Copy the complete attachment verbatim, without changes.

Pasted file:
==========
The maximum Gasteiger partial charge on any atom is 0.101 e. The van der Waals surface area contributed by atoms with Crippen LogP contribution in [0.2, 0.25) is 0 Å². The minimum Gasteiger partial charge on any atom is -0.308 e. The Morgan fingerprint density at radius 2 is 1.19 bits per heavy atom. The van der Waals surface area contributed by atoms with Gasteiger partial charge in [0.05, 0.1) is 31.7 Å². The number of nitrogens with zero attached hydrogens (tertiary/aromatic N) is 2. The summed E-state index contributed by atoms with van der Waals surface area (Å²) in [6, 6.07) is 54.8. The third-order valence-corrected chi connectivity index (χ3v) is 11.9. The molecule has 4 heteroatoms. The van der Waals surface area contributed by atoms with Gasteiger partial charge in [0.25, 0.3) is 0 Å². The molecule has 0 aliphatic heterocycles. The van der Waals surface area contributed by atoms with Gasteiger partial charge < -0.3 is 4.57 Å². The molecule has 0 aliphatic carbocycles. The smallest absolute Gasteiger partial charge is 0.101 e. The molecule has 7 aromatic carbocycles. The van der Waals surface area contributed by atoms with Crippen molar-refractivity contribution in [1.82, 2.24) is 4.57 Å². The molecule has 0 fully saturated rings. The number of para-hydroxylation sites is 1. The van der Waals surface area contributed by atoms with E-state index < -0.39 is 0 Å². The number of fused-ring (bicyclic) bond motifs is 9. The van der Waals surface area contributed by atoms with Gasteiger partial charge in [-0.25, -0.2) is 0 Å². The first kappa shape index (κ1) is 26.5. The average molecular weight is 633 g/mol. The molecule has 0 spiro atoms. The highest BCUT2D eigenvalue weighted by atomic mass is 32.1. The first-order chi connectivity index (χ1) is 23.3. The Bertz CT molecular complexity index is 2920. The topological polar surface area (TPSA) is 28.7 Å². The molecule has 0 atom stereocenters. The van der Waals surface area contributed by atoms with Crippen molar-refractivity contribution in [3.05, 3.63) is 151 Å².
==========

The maximum Gasteiger partial charge on any atom is 0.101 e. The van der Waals surface area contributed by atoms with Crippen LogP contribution in [0.2, 0.25) is 0 Å². The minimum Gasteiger partial charge on any atom is -0.308 e. The Morgan fingerprint density at radius 2 is 1.19 bits per heavy atom. The van der Waals surface area contributed by atoms with Gasteiger partial charge in [0.05, 0.1) is 31.7 Å². The number of nitrogens with zero attached hydrogens (tertiary/aromatic N) is 2. The summed E-state index contributed by atoms with van der Waals surface area (Å²) in [6, 6.07) is 54.8. The third-order valence-corrected chi connectivity index (χ3v) is 11.9. The molecule has 4 heteroatoms. The van der Waals surface area contributed by atoms with Gasteiger partial charge in [0.25, 0.3) is 0 Å². The molecule has 0 aliphatic heterocycles. The van der Waals surface area contributed by atoms with Gasteiger partial charge < -0.3 is 4.57 Å². The molecule has 0 aliphatic carbocycles. The smallest absolute Gasteiger partial charge is 0.101 e. The molecule has 7 aromatic carbocycles. The van der Waals surface area contributed by atoms with Crippen molar-refractivity contribution in [1.82, 2.24) is 4.57 Å². The molecule has 0 fully saturated rings. The number of para-hydroxylation sites is 1. The van der Waals surface area contributed by atoms with E-state index < -0.39 is 0 Å². The number of fused-ring (bicyclic) bond motifs is 9. The van der Waals surface area contributed by atoms with Gasteiger partial charge in [-0.25, -0.2) is 0 Å². The first kappa shape index (κ1) is 26.5. The average molecular weight is 633 g/mol. The molecule has 0 spiro atoms. The highest BCUT2D eigenvalue weighted by atomic mass is 32.1. The first-order chi connectivity index (χ1) is 23.3. The Bertz CT molecular complexity index is 2920. The topological polar surface area (TPSA) is 28.7 Å². The molecule has 0 atom stereocenters. The van der Waals surface area contributed by atoms with Crippen molar-refractivity contribution in [3.05, 3.63) is 151 Å².